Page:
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Program Brings New York Musicians to Write and Perform with South Carolina Prisoners

The horn section of the band at Lee Correctional Institution.  Musicians work on original songs to perform with members of DeCoda, a New York-based chamber music group.   The annual week of collaboration is something new for everyone involved.
Tut Underwood/SC Public Radio
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The horn section of the band at Lee Correctional Institution. Musicians work on original songs to perform with members of DeCoda, a New York-based chamber music group. The annual week of collaboration is something new for everyone involved.

Lee Correctional Institution in Bishopville counts numerous musicians among its inmates.  Such is their talent that they have attracted the attention of DeCoda, a New York-based chamber music group.  For four years now, the prison has sponsored a program with the group in which DeCoda comes to work with the prisoners at Lee for a week to write and play music for an annual performance.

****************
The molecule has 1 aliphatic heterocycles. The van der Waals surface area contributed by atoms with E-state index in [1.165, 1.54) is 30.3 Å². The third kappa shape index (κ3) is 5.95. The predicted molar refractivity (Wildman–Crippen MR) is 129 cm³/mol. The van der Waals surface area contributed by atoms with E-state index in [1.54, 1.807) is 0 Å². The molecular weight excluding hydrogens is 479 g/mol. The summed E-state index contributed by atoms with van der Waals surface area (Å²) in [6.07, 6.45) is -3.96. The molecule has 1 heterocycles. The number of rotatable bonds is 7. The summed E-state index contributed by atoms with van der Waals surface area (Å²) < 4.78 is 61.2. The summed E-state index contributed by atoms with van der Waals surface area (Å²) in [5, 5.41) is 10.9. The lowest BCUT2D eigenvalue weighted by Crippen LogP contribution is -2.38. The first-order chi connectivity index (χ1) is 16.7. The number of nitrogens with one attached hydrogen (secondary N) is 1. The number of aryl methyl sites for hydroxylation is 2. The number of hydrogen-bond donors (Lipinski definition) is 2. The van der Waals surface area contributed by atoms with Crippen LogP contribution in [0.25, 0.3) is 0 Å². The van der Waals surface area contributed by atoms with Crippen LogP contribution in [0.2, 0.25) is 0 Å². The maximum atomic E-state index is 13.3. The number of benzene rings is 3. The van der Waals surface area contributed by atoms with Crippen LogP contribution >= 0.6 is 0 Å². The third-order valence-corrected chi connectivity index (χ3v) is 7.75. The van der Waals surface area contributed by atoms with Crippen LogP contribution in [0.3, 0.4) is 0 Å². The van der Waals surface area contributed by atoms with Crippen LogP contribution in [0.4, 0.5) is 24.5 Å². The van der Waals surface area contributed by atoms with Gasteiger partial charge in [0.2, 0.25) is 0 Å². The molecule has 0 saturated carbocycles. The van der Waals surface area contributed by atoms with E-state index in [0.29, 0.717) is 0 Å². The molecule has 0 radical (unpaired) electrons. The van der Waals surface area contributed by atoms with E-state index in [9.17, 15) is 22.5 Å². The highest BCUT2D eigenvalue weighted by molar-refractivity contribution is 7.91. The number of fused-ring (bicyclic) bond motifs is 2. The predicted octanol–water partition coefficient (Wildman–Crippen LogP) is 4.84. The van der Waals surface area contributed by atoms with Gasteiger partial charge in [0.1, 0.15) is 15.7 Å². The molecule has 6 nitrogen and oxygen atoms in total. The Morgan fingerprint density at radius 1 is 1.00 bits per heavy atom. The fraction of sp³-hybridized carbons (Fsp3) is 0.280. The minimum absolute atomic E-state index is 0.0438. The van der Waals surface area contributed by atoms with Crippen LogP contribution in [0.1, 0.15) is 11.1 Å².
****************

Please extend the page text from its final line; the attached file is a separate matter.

DeCoda co-founder Clair Bryant, a native of Camden, is very impressed with the Lee musicians, and says they have improved to the point that, while in the beginning DeCoda members were helping them write, this year the inmates had 24 songs written by the time the New York group arrived.  Two musicians also talk in this segment about what the program means to them.

Tut Underwood is producer of South Carolina Focus, a weekly news feature. A native of Alabama, Tut graduated from Auburn University with a BA in Speech Communication. He worked in radio in his hometown before moving to Columbia where he received a Master of Mass Communications degree from the University of South Carolina, and worked for local radio while pursuing his degree. He also worked in television. He was employed as a public information specialist for USC, and became Director of Public Information and Marketing for the South Carolina State Museum. His hobbies include reading, listening to music in a variety of styles and collecting movies and old time radio programs.